The world will get to know Huaca Montegrande, where history's oldest cacao was found
Huaca Montegrande, the place where the oldest cacao in history was found (over 5,300 years old) —located in Jaen province, Cajamarca region's Amazonian jungle— will be known by the world thanks to a documentary produced by PBS —a public television network in the United States.
The PBS film crew is led by renowned British-Canadian anthropologist and documentary filmmaker Graham Townsley. The team is already in Jaen. One of the protagonists of this documentary is Peruvian archaeologist Quirino Olivera —discoverer of Huaca Montenegro.
Also participating in this visit is Brazilian Eduardo Neves —one of the world's top specialists in Amazonian archaeology.
The team, whose members arrived in Jaen on February 26, will stay there until March 4.
Olivera led the group of archaeologists composed of Peruvian and Ecuadorian citizens, who began excavations on both sides of the border back in 2009.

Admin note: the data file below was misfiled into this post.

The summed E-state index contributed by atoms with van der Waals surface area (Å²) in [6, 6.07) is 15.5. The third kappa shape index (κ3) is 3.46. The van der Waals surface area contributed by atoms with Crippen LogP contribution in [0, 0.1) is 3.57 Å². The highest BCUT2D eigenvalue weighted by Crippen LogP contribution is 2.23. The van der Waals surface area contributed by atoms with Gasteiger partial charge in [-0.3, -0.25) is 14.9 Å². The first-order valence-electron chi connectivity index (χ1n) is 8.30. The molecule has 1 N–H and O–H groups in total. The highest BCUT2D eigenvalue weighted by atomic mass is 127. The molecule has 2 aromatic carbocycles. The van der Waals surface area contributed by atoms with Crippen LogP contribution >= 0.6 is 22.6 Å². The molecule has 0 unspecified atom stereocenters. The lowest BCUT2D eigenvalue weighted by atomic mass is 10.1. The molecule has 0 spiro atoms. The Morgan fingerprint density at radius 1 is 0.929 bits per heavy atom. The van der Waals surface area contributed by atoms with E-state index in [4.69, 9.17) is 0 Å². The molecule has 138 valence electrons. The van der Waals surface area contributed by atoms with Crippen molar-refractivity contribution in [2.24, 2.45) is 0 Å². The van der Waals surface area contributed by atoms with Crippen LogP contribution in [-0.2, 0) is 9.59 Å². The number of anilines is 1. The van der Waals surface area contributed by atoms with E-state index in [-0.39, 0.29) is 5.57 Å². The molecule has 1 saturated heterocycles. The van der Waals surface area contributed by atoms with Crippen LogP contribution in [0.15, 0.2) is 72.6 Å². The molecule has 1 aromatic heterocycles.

In 2012, Peruvian researchers found a "spiral-shaped architecture" in Jaen. Olivera believes that time has the shape of a coiled serpent —an important symbol found in nearby sites.
"It has the shape of the Nasca monkey tail, the spiral of Peru Brand," he pointed out.
The architecture is surrounded by "outstretched arms" that wrap the whole towards the center of the spiral, where there is supposed to be a tomb.
A similar archaeological site was found a short time later in Ecuador.
In 2014, the team unearthed the Montegrande archaeological temple, under an abandoned modern Catholic church, which was a dump and smokehouse —just five minutes from the city of Jaen.
In 2016, the Peru-Ecuador Binational Plan contributed S/80,000 (about US$22,857) to the project; another S/100,000 (about US$28,571) was financed by the Provincial Municipality of Jaen. With that money progress was made to show details of the beautiful temple.